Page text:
Understanding the environmental regulation of tree phenology
Tetiana Svystun will defend her PhD thesis.
In temperate and boreal climates, trees synchronise their annual growth cycles with seasonal changes in daylength and temperature. Understanding how environmental cues regulate tree phenology is important to our ability to capture the potential responses of trees to climate change, with implications for forest productivity.
In this thesis, we demonstrated that different research methods can be applied to study the regulation of tree phenology and that this knowledge can be used to generate climate change impact assessments. The knowledge gaps identified by summarising recent advances on the molecular regulation of growth cessation and bud set were addressed by modelling. Modelling autumnal bud development showed that both photoperiod and temperature help to predict the timing of bud set in non-stressful conditions, while additional regulatory mechanisms may be involved under stressful conditions.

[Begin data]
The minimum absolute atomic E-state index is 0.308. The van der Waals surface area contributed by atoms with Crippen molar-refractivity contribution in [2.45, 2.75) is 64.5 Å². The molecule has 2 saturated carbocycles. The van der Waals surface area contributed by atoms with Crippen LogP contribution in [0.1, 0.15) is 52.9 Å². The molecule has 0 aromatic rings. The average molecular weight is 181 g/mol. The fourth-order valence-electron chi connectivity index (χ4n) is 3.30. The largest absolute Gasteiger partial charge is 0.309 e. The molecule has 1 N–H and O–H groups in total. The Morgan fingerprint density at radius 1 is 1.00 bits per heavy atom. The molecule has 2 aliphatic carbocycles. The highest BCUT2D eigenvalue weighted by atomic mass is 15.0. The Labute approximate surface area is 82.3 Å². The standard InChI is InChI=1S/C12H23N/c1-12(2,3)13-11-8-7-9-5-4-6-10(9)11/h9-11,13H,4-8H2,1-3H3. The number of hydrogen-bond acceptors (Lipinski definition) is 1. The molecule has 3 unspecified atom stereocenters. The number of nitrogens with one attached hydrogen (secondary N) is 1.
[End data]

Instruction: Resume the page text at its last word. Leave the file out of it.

The differences in phenological response to environmental signals between populations and provenances were accounted for via the values of model parameters. The provenance specific temperature sum requirements for bud burst for Norway spruce were used to calculate the risk of spring frost damage under current climate conditions and future climate scenario. The timing of bud burst will occur earlier in future and will be associated with an increased risk of spring frost damage due to the increased frequency and severity of spring frost events. The information on the provenance specific frost risk will facilitate forest management decisions on choosing suitable plant material for regeneration.
The ecosystem model was used to assess the effect of phenology parameterisation on simulating carbon uptake. Model simulations with calibrated phenology parameterization predicted enhanced forest productivity by the end of the century due to earlier timing of bud burst. However, uncertainty remains whether reduced winter chilling may slow down future bud burst advancement and forest productivity increase, highlighting the need for a mechanistic understanding of environmental regulation of dormancy release and bud burst.
Further progress towards a better understanding of regulation of tree phenology can be achieved through integrating molecular and modelling approaches, by incorporating knowledge on molecular pathways of environmental control of stages of the annual growth cycle into phenological models
Members of the examination board
Henrik Böhlenius, Docent
Åslög Dahl, Dr
Torbern Tagesson, Researcher
Frans-Jan Parmentier, Docent (substitute member)
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